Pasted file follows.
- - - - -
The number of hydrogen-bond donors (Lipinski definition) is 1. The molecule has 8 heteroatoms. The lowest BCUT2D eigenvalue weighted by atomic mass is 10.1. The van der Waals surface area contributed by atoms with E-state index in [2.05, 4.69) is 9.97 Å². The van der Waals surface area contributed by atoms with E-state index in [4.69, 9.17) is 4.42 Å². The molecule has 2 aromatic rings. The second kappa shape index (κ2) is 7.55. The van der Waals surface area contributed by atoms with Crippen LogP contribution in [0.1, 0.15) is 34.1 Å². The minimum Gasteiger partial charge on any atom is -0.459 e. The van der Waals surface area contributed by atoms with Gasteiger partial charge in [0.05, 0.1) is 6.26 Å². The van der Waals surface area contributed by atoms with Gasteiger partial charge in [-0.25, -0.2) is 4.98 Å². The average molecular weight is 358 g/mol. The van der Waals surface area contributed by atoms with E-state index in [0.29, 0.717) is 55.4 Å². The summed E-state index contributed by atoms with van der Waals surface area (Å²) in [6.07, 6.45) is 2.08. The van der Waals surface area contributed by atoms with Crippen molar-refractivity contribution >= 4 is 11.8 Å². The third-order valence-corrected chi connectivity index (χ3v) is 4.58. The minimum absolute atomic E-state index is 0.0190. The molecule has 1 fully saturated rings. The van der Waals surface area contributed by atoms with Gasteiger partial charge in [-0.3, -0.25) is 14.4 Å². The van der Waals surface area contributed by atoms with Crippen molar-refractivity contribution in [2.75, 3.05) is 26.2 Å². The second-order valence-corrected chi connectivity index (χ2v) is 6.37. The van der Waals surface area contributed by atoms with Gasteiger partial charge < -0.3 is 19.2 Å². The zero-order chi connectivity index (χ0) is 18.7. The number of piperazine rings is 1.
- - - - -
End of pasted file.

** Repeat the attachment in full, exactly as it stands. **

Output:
The number of hydrogen-bond donors (Lipinski definition) is 1. The molecule has 8 heteroatoms. The lowest BCUT2D eigenvalue weighted by atomic mass is 10.1. The van der Waals surface area contributed by atoms with E-state index in [2.05, 4.69) is 9.97 Å². The van der Waals surface area contributed by atoms with E-state index in [4.69, 9.17) is 4.42 Å². The molecule has 2 aromatic rings. The second kappa shape index (κ2) is 7.55. The van der Waals surface area contributed by atoms with Crippen LogP contribution in [0.1, 0.15) is 34.1 Å². The minimum Gasteiger partial charge on any atom is -0.459 e. The van der Waals surface area contributed by atoms with Gasteiger partial charge in [0.05, 0.1) is 6.26 Å². The van der Waals surface area contributed by atoms with Gasteiger partial charge in [-0.25, -0.2) is 4.98 Å². The average molecular weight is 358 g/mol. The van der Waals surface area contributed by atoms with E-state index in [0.29, 0.717) is 55.4 Å². The summed E-state index contributed by atoms with van der Waals surface area (Å²) in [6.07, 6.45) is 2.08. The van der Waals surface area contributed by atoms with Crippen molar-refractivity contribution >= 4 is 11.8 Å². The third-order valence-corrected chi connectivity index (χ3v) is 4.58. The minimum absolute atomic E-state index is 0.0190. The molecule has 1 fully saturated rings. The van der Waals surface area contributed by atoms with Gasteiger partial charge in [-0.3, -0.25) is 14.4 Å². The van der Waals surface area contributed by atoms with Crippen molar-refractivity contribution in [2.75, 3.05) is 26.2 Å². The second-order valence-corrected chi connectivity index (χ2v) is 6.37. The van der Waals surface area contributed by atoms with Gasteiger partial charge < -0.3 is 19.2 Å². The zero-order chi connectivity index (χ0) is 18.7. The number of piperazine rings is 1.